Included in the suite of announcements made last week by the Environment Secretary, George Eustice, were two key publications: the England Peat Action Plan and the England Trees Action Plan.
Billed as key solutions in the fight against climate change, these documents will form chapters of the Government’s Nature Strategy, setting out how we can recover nature, manage land sustainably, and connect people with the environment – in line with the ambitions of the 25 Year Environment Plan.
With the right policies, work on peatlands and trees could deliver significant benefits for biodiversity as well as climate – but do these plans pass the test?
The England Peat Action Plan
Our overarching hope for the Peat Action Plan was that it would set out ambitious targets for peatland restoration. When in poor condition, peat soils are a net source of CO2, releasing back to the atmosphere the carbon that has been accumulating for hundreds or even thousands of years. But in wet, healthy condition, they hold on to the carbon, keeping it locked away - and also absorb floodwaters, deliver clean water supplies, and provide fantastic habitat for a host of rare and unusual species. Restoration is the key to securing these benefits, but many peat soils are currently farmed or afforested, whilst other peatland sites have been degraded by burning or peat extraction.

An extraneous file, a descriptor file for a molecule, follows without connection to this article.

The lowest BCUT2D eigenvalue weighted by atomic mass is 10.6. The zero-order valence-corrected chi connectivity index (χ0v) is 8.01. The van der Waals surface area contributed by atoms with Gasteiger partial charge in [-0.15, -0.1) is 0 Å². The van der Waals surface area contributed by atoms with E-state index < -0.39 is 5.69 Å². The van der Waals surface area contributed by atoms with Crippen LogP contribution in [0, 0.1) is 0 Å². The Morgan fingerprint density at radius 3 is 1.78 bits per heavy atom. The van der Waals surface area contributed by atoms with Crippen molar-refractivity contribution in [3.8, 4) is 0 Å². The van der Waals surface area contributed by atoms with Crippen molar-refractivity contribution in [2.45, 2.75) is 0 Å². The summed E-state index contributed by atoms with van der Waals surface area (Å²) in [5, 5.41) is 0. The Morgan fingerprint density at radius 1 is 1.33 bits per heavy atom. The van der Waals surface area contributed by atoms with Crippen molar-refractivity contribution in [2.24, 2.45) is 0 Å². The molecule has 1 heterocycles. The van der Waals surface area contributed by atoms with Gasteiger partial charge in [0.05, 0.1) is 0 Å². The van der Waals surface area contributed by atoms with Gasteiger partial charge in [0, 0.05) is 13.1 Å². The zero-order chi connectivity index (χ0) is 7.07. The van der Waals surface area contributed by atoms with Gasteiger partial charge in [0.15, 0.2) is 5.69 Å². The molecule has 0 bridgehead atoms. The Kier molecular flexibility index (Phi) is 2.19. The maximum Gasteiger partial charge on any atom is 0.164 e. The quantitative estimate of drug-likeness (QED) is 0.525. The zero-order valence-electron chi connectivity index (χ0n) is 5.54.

The Wildlife Trusts want to see a commitment to restoring all upland peatlands and at least a quarter of lowland peats.
Government’s own advisors, the Climate Change Committee, say this needs to happen to reduce net carbon emissions to zero. In our view it’s also imperative to allow nature to recover, across a network of peat bogs and fens that are part of a landscape where 30% of land is protected and managed for nature.
Government have committed more than £50m through the Nature for Climate Fund to restore 35,000ha of peatland by 2025. This is a promising start, but in England we need to restore around 10 times that to meet the committee’s recommendations. This should include all SSSIs, a large portion of which are currently in poor condition. These longer-term targets are missing from the Action Plan – but Government have said they will set out plans for peatland restoration that are in line with those required to meet carbon budgets.